A merchant who was travelling through Kimpu happened to notice Pari dancing to the tunes of nature. He was impressed by her graceful dance and froze to her moves. Beauty and passion complimented each other, a perfect cent percent. Pari jolted as she saw the merchant watching her performance. She ran towards the shelter while the merchant tried calling her. He followed the dancing beauty which lead him to the temporary hut pitched by the lake of Kimpu village.On reaching the hut he saw Keya washing clothes. Merchant enquired with Keya about the girl who was dancing in the fields. Keya responded - "It is Pari, my little girl". She explained to the merchant that Pari was her daughter and her dance - god's gift. While this conversation was on, Ratan came back home disappointed, he had no job in hand that day too.

On knowing the status of the family merchant seeked permission if Pari would be able to teach dance to the girls in the village of Kimpu. "She would be rewarded five gold coins a month" Said the merchant. Ratan and Keya readily agreed to it and so did the innocent Pari. The ray of hope was back. Soon the tales of her dance spread to neighbouring villages. They called her to perform in front of various honored guests from the country and outside. She was amazingly graceful , had a dignified style in each of her move. The proud parents regained the wealth they lost to famine all these years. Pari proved the villagers of Kasnau to be completely wrong. She was the best ever thing that happened to the lively couple.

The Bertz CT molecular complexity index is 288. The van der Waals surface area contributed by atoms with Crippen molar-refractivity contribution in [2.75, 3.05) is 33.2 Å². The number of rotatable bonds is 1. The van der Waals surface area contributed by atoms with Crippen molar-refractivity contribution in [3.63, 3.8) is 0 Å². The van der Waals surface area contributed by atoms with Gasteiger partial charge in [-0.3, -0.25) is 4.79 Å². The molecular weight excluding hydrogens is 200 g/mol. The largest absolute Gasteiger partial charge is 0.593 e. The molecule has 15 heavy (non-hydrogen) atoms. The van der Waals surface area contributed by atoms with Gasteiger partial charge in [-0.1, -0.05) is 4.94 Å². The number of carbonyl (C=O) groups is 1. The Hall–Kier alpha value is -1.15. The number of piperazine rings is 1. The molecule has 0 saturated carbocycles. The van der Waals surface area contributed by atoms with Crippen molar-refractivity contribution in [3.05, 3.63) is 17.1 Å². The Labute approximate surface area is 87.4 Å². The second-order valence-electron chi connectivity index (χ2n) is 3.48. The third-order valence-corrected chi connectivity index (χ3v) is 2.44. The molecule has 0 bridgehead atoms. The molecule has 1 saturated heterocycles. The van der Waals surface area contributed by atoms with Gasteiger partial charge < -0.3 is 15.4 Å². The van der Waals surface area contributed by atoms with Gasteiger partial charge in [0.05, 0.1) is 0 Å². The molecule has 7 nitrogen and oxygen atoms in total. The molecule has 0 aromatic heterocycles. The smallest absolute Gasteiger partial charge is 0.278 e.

One day there came a surprise letter from the land of west, the son of a rich merchant - Baram , wanted Pari to perform for the music he played on his flute. Baram's music was famous worldwide and honoring the offer, Pari travelled far across the ocean and took part in this vague proposal. Baram played flute amidst the bamboo grove and she danced on the stage set up next to the grove. The combination of his flute magic and her dance grace were romancing in the air. Pari returned home after the performance.

Baram fell in love with Pari, a beautiful lady with gorgeous eyes. Back home Pari thought of Baram and was in love with him too. Baram came down to ask Ratan, hands of his daughter Pari. Ratan and Keya could not have asked for more. He was a prospective groom for their darling daughter.

Everyone agreed and the blessed couple led a happy life ever after.

- A new attempt on folk fiction - woven based on the random glass paintings I painted.

Note: 1) All characters and situations used in this post are purely fictitious. If resemblance to anyone living or dead is purely co-incedence.
2) The paintings are copyright material. Please do seek permission before making copies.


A said...

Great paintings and good first attempt......

Bikramjit said...

OH MY GOD :) this is so beautifully done I cant make up my mind on what is better the story or the glass work..
to me both are simply awesome .. do you plan to sell your work or keep them for yourself ..


Rachna said...

Paintings are very good. The story a bit cliched, good try nonetheless.

kavita said...

Very nice painting and story.The idea of presenting your paintings supported by a beautiful story is great .

Harman said...

you know I assumed that these paintings are either made by you ..or at your place..but the story woven is beautiful.. very gripping...
keep it up!

Sujatha Sathya said...

super-o-super !

ಅಶ್ವಿನಿ/ Ashwini said...

@A: Thank you!

@Bikram: Ahhh! that pleases me so much. As of now I keep my creations to myself.

@Rachana: Thanks for that honest response. I felt the same after publishing the story. Well it was just another attempt.

@Kavita: Thank you for liking the idea.

@Harman: Thank you so much.

@Sujatha: Like like like the comment..:)